NC: I think so. One of the tasks is canon building to just have a sense of “These are the ten great USIA films.” Make sure that people know The Wall , The Five Cities of June , Evil Wind Out , Nine from Little Rock —the films that show up in the archive. So I would try to be led by the documents where the embassy would say, “We’ve had a great response to film X,” or the old field officer that would say, “It was amazing showing Years of Lightning, Day of Drums  to audiences,” and how much that meant to people. So I would tend to be led by the written archive to tell me what films I had to pay most attention to. Otherwise, I could look at a film and then do a detailed reading of it, and then realize that it was not shown to anybody. Now, that could still be fascinating as a particularly innovative profile of somebody. It could be a breakthrough and have value as a film that didn’t get released. But that should only be an option once everybody knows the films that were released and were widely screened and started to actually structure the understanding of a particular issue. I think, particularly, the Kennedy obituary film is very important, then James Blue’s The March .
BV: Pretty much everything by Bruce Herschensohn too.
NC: I think Herschensohn is amazing because he’s so good visually, but he’s also good in terms of the language and in bringing it all together. And he came up with music too. He would dictate the melodies, and then he had this guy, Jack Cookerly, who would orchestrate it for him. He was unbelievably talented. Even when he’s talking to Nixon—and I had read some of the memos that he wrote to Nixon—I could see that his memo was almost like describing a film to Nixon. He would write little notes to Nixon to get him not to resign that said, “Mr. President, I can imagine a boy in the future who’s confronted by a tremendous problem and he’s thinking, ‘Should I give up?’ And then he thinks, ‘No, I won’t give up, because Richard Nixon didn’t give up,’ and I want you to think about that child. You can ride this out, you don’t need to resign because of Watergate.” Nixon writes back and says, “Bruce, you’ve been so loyal to me, and nobody’s been more loyal. But I am afraid this is something I have to do.” So the idea is that he’s almost trying to make a film on paper as a way of communicating to Nixon. I think that he’s a compulsive filmmaker, that he couldn’t stop. He also wrote commentaries for the radio, which are amazingly well done. For terrible things [laughter], but amazingly well done. He really is just a phenomenal communicator.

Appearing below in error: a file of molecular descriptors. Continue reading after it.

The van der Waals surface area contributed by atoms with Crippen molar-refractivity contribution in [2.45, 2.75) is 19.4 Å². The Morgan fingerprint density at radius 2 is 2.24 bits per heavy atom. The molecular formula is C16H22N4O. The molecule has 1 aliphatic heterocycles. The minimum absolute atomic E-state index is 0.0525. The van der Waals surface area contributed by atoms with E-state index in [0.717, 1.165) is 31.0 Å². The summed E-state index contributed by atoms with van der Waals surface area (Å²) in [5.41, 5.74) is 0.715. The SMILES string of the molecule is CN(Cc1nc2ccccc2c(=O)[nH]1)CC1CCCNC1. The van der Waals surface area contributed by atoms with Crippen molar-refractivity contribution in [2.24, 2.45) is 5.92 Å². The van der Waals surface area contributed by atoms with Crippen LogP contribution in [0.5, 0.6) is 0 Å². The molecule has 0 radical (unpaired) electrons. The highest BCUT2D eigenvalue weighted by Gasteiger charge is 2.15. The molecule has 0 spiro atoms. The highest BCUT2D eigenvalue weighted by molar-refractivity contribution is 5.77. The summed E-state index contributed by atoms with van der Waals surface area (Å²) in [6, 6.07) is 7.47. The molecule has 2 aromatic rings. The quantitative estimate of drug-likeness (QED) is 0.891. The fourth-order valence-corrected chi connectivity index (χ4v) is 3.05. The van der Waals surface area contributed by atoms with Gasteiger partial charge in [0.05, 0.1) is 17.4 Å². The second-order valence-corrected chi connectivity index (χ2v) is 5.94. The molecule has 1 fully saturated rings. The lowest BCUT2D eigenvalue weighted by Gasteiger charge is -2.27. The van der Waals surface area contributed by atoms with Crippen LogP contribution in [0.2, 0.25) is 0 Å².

BV: Yes, he writes cinematically. I remember a piece he wrote in 1980, maybe, for the New York Times. He’s criticizing the transitional period with USICA and compares USICA to a “prostitute,” whereas USIA under Frank Shakespeare was an elegant woman. So the colorful language he uses is very brusque and direct, but as you said, he is an incredibly talented, cinematic writer in so many ways. But speaking to Herschensohn and James Blue, if we were to construct this canon, what would be the best operating principles? Would we look at the motion picture director? The presidential administration? Or [should we approach it] in an auteur sense? Let’s look at the films of Herschensohn, Seltzer, and Guggenheim. What would be some of the key principles to establishing this canon?